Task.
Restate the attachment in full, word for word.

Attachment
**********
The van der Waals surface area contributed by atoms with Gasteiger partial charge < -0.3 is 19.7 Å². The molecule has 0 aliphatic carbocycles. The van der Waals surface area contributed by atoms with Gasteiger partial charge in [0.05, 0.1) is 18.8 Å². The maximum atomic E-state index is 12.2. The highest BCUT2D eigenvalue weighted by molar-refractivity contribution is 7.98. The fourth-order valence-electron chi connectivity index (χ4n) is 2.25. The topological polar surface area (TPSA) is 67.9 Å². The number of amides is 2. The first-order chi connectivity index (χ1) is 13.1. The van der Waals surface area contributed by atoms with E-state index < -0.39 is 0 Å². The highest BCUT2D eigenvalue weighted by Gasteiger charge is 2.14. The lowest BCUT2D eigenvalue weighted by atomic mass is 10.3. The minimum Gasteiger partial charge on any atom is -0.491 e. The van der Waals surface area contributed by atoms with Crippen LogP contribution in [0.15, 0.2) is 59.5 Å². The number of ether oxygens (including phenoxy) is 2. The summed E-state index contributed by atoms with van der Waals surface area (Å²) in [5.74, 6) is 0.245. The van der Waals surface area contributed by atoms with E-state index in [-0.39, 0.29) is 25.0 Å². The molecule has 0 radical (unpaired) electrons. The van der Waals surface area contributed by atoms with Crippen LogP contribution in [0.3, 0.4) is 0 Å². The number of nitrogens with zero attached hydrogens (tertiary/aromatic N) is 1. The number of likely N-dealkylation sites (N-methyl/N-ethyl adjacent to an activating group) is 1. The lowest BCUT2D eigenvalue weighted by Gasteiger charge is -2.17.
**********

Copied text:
The van der Waals surface area contributed by atoms with Gasteiger partial charge < -0.3 is 19.7 Å². The molecule has 0 aliphatic carbocycles. The van der Waals surface area contributed by atoms with Gasteiger partial charge in [0.05, 0.1) is 18.8 Å². The maximum atomic E-state index is 12.2. The highest BCUT2D eigenvalue weighted by molar-refractivity contribution is 7.98. The fourth-order valence-electron chi connectivity index (χ4n) is 2.25. The topological polar surface area (TPSA) is 67.9 Å². The number of amides is 2. The first-order chi connectivity index (χ1) is 13.1. The van der Waals surface area contributed by atoms with E-state index < -0.39 is 0 Å². The highest BCUT2D eigenvalue weighted by Gasteiger charge is 2.14. The lowest BCUT2D eigenvalue weighted by atomic mass is 10.3. The minimum Gasteiger partial charge on any atom is -0.491 e. The van der Waals surface area contributed by atoms with Crippen LogP contribution in [0.15, 0.2) is 59.5 Å². The number of ether oxygens (including phenoxy) is 2. The summed E-state index contributed by atoms with van der Waals surface area (Å²) in [5.74, 6) is 0.245. The van der Waals surface area contributed by atoms with E-state index in [-0.39, 0.29) is 25.0 Å². The molecule has 0 radical (unpaired) electrons. The van der Waals surface area contributed by atoms with Crippen LogP contribution in [0.3, 0.4) is 0 Å². The number of nitrogens with zero attached hydrogens (tertiary/aromatic N) is 1. The number of likely N-dealkylation sites (N-methyl/N-ethyl adjacent to an activating group) is 1. The lowest BCUT2D eigenvalue weighted by Gasteiger charge is -2.17.